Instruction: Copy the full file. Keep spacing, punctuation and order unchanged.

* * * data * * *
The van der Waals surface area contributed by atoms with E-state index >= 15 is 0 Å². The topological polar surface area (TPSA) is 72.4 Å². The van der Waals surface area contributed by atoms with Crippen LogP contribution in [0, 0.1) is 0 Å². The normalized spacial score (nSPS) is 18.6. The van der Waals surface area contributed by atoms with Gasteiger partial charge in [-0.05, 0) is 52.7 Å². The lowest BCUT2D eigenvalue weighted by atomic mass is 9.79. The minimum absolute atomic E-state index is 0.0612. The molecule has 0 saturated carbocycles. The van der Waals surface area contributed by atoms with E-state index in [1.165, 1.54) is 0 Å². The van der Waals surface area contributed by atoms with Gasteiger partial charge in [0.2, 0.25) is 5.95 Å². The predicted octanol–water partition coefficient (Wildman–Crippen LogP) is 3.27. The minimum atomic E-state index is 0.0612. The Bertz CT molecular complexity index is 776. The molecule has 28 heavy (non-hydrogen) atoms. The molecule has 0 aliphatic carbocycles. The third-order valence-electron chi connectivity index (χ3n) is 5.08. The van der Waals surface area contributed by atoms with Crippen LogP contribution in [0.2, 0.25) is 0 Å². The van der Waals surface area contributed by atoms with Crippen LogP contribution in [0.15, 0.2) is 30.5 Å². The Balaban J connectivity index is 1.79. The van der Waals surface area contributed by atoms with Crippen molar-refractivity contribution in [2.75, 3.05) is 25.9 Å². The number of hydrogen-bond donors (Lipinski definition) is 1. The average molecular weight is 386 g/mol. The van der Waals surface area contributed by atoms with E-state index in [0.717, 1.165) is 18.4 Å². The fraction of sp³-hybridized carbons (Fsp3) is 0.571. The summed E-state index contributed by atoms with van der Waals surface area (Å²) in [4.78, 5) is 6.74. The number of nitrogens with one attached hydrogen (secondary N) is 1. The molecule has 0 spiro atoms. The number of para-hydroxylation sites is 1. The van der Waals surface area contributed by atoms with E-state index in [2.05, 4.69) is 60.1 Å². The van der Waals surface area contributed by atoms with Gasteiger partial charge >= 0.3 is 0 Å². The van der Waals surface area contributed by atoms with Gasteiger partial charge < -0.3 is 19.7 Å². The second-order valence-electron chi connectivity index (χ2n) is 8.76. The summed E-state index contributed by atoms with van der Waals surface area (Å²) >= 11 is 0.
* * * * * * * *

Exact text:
The van der Waals surface area contributed by atoms with E-state index >= 15 is 0 Å². The topological polar surface area (TPSA) is 72.4 Å². The van der Waals surface area contributed by atoms with Crippen LogP contribution in [0, 0.1) is 0 Å². The normalized spacial score (nSPS) is 18.6. The van der Waals surface area contributed by atoms with Gasteiger partial charge in [-0.05, 0) is 52.7 Å². The lowest BCUT2D eigenvalue weighted by atomic mass is 9.79. The minimum absolute atomic E-state index is 0.0612. The molecule has 0 saturated carbocycles. The van der Waals surface area contributed by atoms with E-state index in [1.165, 1.54) is 0 Å². The van der Waals surface area contributed by atoms with Gasteiger partial charge in [0.2, 0.25) is 5.95 Å². The predicted octanol–water partition coefficient (Wildman–Crippen LogP) is 3.27. The minimum atomic E-state index is 0.0612. The Bertz CT molecular complexity index is 776. The molecule has 28 heavy (non-hydrogen) atoms. The molecule has 0 aliphatic carbocycles. The third-order valence-electron chi connectivity index (χ3n) is 5.08. The van der Waals surface area contributed by atoms with Crippen LogP contribution in [0.2, 0.25) is 0 Å². The van der Waals surface area contributed by atoms with Crippen LogP contribution in [0.15, 0.2) is 30.5 Å². The Balaban J connectivity index is 1.79. The van der Waals surface area contributed by atoms with Crippen molar-refractivity contribution in [2.75, 3.05) is 25.9 Å². The number of hydrogen-bond donors (Lipinski definition) is 1. The average molecular weight is 386 g/mol. The van der Waals surface area contributed by atoms with E-state index in [0.717, 1.165) is 18.4 Å². The fraction of sp³-hybridized carbons (Fsp3) is 0.571. The summed E-state index contributed by atoms with van der Waals surface area (Å²) in [4.78, 5) is 6.74. The number of nitrogens with one attached hydrogen (secondary N) is 1. The molecule has 0 spiro atoms. The number of para-hydroxylation sites is 1. The van der Waals surface area contributed by atoms with E-state index in [2.05, 4.69) is 60.1 Å². The van der Waals surface area contributed by atoms with Gasteiger partial charge >= 0.3 is 0 Å². The van der Waals surface area contributed by atoms with Gasteiger partial charge < -0.3 is 19.7 Å². The second-order valence-electron chi connectivity index (χ2n) is 8.76. The summed E-state index contributed by atoms with van der Waals surface area (Å²) >= 11 is 0.